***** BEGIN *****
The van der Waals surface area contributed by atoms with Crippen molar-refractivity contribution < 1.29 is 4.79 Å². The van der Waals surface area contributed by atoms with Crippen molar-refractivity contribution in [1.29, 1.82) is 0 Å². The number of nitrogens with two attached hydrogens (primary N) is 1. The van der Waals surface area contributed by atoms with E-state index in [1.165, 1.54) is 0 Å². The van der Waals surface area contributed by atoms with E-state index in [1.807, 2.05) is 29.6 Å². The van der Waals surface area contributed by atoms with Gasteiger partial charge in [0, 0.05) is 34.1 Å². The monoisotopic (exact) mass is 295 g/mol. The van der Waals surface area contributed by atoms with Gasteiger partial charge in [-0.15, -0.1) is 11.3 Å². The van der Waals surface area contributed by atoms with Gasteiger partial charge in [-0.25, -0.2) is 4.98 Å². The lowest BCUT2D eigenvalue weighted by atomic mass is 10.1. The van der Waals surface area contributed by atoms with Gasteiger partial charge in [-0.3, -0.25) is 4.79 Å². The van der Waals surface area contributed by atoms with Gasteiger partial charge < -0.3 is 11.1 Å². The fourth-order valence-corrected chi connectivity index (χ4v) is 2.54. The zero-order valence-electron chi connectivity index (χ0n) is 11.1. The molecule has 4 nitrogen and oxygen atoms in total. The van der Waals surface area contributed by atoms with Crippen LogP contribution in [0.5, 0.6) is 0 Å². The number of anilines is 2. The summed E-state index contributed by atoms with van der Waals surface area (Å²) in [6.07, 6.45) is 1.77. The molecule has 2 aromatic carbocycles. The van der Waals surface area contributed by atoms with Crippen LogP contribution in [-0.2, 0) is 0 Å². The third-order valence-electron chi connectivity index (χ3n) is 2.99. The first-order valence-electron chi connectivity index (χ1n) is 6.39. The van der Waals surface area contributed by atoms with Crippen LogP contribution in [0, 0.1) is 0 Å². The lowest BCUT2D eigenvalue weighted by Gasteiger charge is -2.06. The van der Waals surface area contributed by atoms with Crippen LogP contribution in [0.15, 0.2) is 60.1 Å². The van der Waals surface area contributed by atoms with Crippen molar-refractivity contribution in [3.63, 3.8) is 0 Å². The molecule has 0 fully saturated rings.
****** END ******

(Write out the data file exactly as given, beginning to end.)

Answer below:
The van der Waals surface area contributed by atoms with Crippen molar-refractivity contribution < 1.29 is 4.79 Å². The van der Waals surface area contributed by atoms with Crippen molar-refractivity contribution in [1.29, 1.82) is 0 Å². The number of nitrogens with two attached hydrogens (primary N) is 1. The van der Waals surface area contributed by atoms with E-state index in [1.165, 1.54) is 0 Å². The van der Waals surface area contributed by atoms with E-state index in [1.807, 2.05) is 29.6 Å². The van der Waals surface area contributed by atoms with Gasteiger partial charge in [0, 0.05) is 34.1 Å². The monoisotopic (exact) mass is 295 g/mol. The van der Waals surface area contributed by atoms with Gasteiger partial charge in [-0.15, -0.1) is 11.3 Å². The van der Waals surface area contributed by atoms with Gasteiger partial charge in [-0.25, -0.2) is 4.98 Å². The lowest BCUT2D eigenvalue weighted by atomic mass is 10.1. The van der Waals surface area contributed by atoms with Gasteiger partial charge in [-0.3, -0.25) is 4.79 Å². The van der Waals surface area contributed by atoms with Gasteiger partial charge < -0.3 is 11.1 Å². The fourth-order valence-corrected chi connectivity index (χ4v) is 2.54. The zero-order valence-electron chi connectivity index (χ0n) is 11.1. The molecule has 4 nitrogen and oxygen atoms in total. The van der Waals surface area contributed by atoms with Crippen LogP contribution in [0.5, 0.6) is 0 Å². The number of anilines is 2. The summed E-state index contributed by atoms with van der Waals surface area (Å²) in [6.07, 6.45) is 1.77. The molecule has 2 aromatic carbocycles. The van der Waals surface area contributed by atoms with Crippen LogP contribution in [-0.2, 0) is 0 Å². The third-order valence-electron chi connectivity index (χ3n) is 2.99. The first-order valence-electron chi connectivity index (χ1n) is 6.39. The van der Waals surface area contributed by atoms with Crippen LogP contribution in [0, 0.1) is 0 Å². The lowest BCUT2D eigenvalue weighted by Gasteiger charge is -2.06. The van der Waals surface area contributed by atoms with Crippen LogP contribution in [0.15, 0.2) is 60.1 Å². The van der Waals surface area contributed by atoms with Crippen molar-refractivity contribution in [3.63, 3.8) is 0 Å². The molecule has 0 fully saturated rings.